Of course there are a lot of opportunities too refactor and make the providers better. For example a serious argument could be made that the API handshake should be abstracted to a seperate class to be consumed by the provider rather than the provider doing all the API lifting itself (violates the single-responsibility principal) – but I include it inline to give better idea on how this factory works without getting too abstracted.

The last piece of this puzzle is putting it all together. There are a lot of different ways you could consume this factory; but in this example I am going to do it as a rake task that can be regularly scheduled via a cron task.

Dir["#{File.dirname(__FILE__)}/../social_networking/**/*.rb"].each {|f| load(f)}

namespace :social_media do
'Perform a complete import of social media posts of all users'
task import: :environment do
factory = SocialNetworking::Atlas::SocialNetworkFactory.load
# Instantiate each of your providers here with the factory object. factory factory

# Execute the Oauth authorizations in a random order.
Authorization.where(muted: false).shuffle.each do |auth|
factory.process(auth.provider.to_sym, auth)

I wouldn’t do this in production though, as you may encounter problems if the task gets triggered when the previous iteration is still running. Additionally, I would recommend leveraging ActiveJob to run each handler which would give massive benefits to execution concurrency and feedback on job successes/failures.

Also, you could get really clever and loop over each file in the /providers directory and include and instantiate them all at once, but I have chosen to explicitly declare it in this example.

As you can see this is a nice little pattern which uses some pseudo-event subscription and processing to allow you to import from multiple APIs and maintaining separation of responsibilities. As we loop over each authorization record, this pattern will automatically hand the auth record to the correct handler. You can also chop and change which providers are registered; as any authorization record that doesn’t have a registered handler for its type, will simply be ignored. This means that if the Weibo API changes and we need to fix our handler; it is trivial to remove the handler from production by commenting it out, and all our other handlers will continue to function like nothing ever happened.

This code was written many years ago; and should work on Ruby versions even as old as 1.8. There are probably many opportunities too refactor and enhance this code substantially using a more recent Ruby SDK. Examples of possible enhancements would be allowing the providers to subscribe to the factory using a &block instead of a symbol and allowing the factory to pass a block into to #process method to give access for additional processing to be executed in the context of the provider; but abstracted from it.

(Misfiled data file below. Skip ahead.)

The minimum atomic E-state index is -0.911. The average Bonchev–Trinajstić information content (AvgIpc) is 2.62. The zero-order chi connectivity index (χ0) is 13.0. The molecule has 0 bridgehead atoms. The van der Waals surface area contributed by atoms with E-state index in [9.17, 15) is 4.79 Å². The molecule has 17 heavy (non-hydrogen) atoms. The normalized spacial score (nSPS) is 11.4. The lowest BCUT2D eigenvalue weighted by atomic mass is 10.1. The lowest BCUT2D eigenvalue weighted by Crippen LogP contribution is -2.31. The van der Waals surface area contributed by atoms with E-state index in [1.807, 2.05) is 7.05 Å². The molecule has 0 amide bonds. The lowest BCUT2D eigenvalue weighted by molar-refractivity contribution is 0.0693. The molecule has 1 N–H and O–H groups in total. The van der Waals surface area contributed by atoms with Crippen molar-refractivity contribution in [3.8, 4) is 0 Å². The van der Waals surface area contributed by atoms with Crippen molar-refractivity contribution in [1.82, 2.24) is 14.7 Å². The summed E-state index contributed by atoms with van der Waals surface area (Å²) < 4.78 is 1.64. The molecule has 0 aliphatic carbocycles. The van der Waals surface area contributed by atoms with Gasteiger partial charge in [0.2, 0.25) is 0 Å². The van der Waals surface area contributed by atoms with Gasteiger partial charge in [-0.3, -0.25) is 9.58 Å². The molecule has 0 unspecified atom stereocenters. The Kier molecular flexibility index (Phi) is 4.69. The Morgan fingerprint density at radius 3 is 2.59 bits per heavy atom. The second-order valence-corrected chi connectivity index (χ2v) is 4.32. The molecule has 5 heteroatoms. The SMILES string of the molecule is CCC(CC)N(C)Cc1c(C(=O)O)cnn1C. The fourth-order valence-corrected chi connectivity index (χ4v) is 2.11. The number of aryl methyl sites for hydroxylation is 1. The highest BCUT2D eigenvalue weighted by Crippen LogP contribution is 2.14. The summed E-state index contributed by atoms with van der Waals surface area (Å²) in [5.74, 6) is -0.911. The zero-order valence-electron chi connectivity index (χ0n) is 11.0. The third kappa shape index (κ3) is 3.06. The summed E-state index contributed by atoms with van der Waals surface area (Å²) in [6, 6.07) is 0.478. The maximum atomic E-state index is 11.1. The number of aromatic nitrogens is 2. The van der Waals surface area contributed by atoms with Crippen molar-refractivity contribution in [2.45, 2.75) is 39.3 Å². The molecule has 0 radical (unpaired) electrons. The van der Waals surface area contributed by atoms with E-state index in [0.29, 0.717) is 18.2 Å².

Nevertheless, I hope that this pattern proves useful to anyone needing a design pattern to have a handler automatically selected to process some work without complicated selection logic.

Decorating Devise (current_user) with Draper

Devise is a wonderful and amazing gem to handle user authentication and provides a number of extremely useful utility helpers throughout your Rails application. Draper is an equally amazing gem, which provides a framework for using the decorator pattern in your Rails applications.

The model that encapsulates your User is usually one of the objects most in need of the decorator pattern, however, the current_user object provided by Devise returns the undecorated version of the user model. However, a simple method placed in your base ApplicationController class can solve this more elegantly that constantly calling current_user.decorate throughout your code:

def current_user   
UserDecorator.decorate(super) unless super.nil?

Design Patterns: Elements of Reusable Object-Oriented Software (Hardcover)
Design Patterns is a modern classic in the literature of object-oriented development, offering timeless and elegant solutions to common problems in software design. It describes patterns for managing object creation, composing objects into larger structures, and coordinating control flow between objects. The book provides numerous examples where using composition rather than inheritance can improve the reusability and flexibility of code. Note, though, that it’s not a tutorial but a catalog that you can use to find an object-oriented design pattern that’s appropriate for the needs of your particular application–a selection for virtuoso programmers who appreciate (or require) consistent, well-engineered object-oriented designs.

This book is the bible.  If you’re a developer and dont have this book buy it now!  Ina  startup world, where abstraction, scale and writing re-usable code is paramount.  This book will give you the tools you need to do it.